President Joe Biden on Friday said the U.S. military is keeping watch on possible terrorist threats near the Kabul airport, including ISIS, coming after a number of high-profile prison releases occurred as the Taliban took over Afghanistan.
“We are keeping a close watch on any potential terrorist threat at or around the airport including ISIS affiliates in Afghanistan that were released from prison,” Biden told reporters at the White House on Friday. “ISIS in Afghanistan have been the sworn enemy of the Taliban,” he added.
ISIS has previously battled with the Taliban in remote areas inside Afghanistan, starting in 2015 when ISIS formed a splinter group in Khorasan province. Fighting between the groups broke out several years ago in Zabul province, and more battles erupted in 2017.
Biden’s comment about ISIS being an enemy of the Taliban is an apparent attempt to allay fears that the Taliban—itself a designated terrorist group—won’t turn on Americans or Afghans who are trying to evacuate.
However, other than ISIS terrorists, members of the al-Qaeda terrorist network that was largely blamed for the Sept. 11, 2001, terrorist attacks, were also reportedly released from Afghan prisons. Biden made no mention of al-Qaeda other than to say that the 20-year-long mission in Afghanistan was ultimately successful in taking out the group’s former leader Osama bin Laden.
Last August, ISIS terrorists stormed a prison in Jalalabad, located in eastern Afghanistan, leaving at least 39 people dead.
“The aim of this attack was to rescue all Daesh members inside the prison, and unfortunately that included five or six senior Daesh people,” one official told The Associated Press last year, referring to a derogatory Arabic term for ISIS. Some prisoners that escaped, he said, included one of the group’s leaders.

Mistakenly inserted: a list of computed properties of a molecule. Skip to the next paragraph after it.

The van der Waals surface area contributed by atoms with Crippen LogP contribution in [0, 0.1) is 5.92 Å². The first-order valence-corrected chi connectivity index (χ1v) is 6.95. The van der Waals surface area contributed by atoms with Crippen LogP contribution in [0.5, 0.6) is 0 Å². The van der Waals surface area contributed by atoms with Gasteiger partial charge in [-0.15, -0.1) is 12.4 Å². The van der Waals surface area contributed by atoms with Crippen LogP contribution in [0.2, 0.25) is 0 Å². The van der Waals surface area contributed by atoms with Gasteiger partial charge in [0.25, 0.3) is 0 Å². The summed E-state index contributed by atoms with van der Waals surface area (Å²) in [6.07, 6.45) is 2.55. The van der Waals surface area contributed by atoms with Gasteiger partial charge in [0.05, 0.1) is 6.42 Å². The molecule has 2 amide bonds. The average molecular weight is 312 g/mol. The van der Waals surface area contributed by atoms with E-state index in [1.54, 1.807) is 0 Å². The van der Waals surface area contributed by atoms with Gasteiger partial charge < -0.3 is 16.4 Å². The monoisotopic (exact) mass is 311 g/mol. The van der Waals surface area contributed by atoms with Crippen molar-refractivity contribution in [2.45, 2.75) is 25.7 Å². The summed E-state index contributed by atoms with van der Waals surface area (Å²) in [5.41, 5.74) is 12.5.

Some ISIS members have reportedly considered members of the Taliban “apostates” because of their willingness to negotiate with the United States and their failure to apply Shariah law with enough zeal.
This week, ISIS released a statement via its weekly Al-Naba publication accusing the Taliban of collaborating with the United States and Western forces, reported WION.
According to the editorial, “During the Taliban’s march into Kabul, we saw how the American troops and the Taliban coordinated directly, and how the evacuation procedures for thousands of Crusaders and spies continued amid strong trust between the two sides.”
Also in Friday’s speech, Biden sought to defend his administration’s handling of the pullout and ensuing chaos at the Kabul airport amid reports that 15,000 Americans remain in the country, amid a torrent of criticism at home and abroad. Any American who is trying to leave Afghanistan, he said, will be provided assistance.
A day earlier, Amnesty International said the Taliban, members of which are Sunni Muslims, brutally tortured and killed nine men of the mainly Shi’ite Hazara minority ethnic group after taking Ghazni province.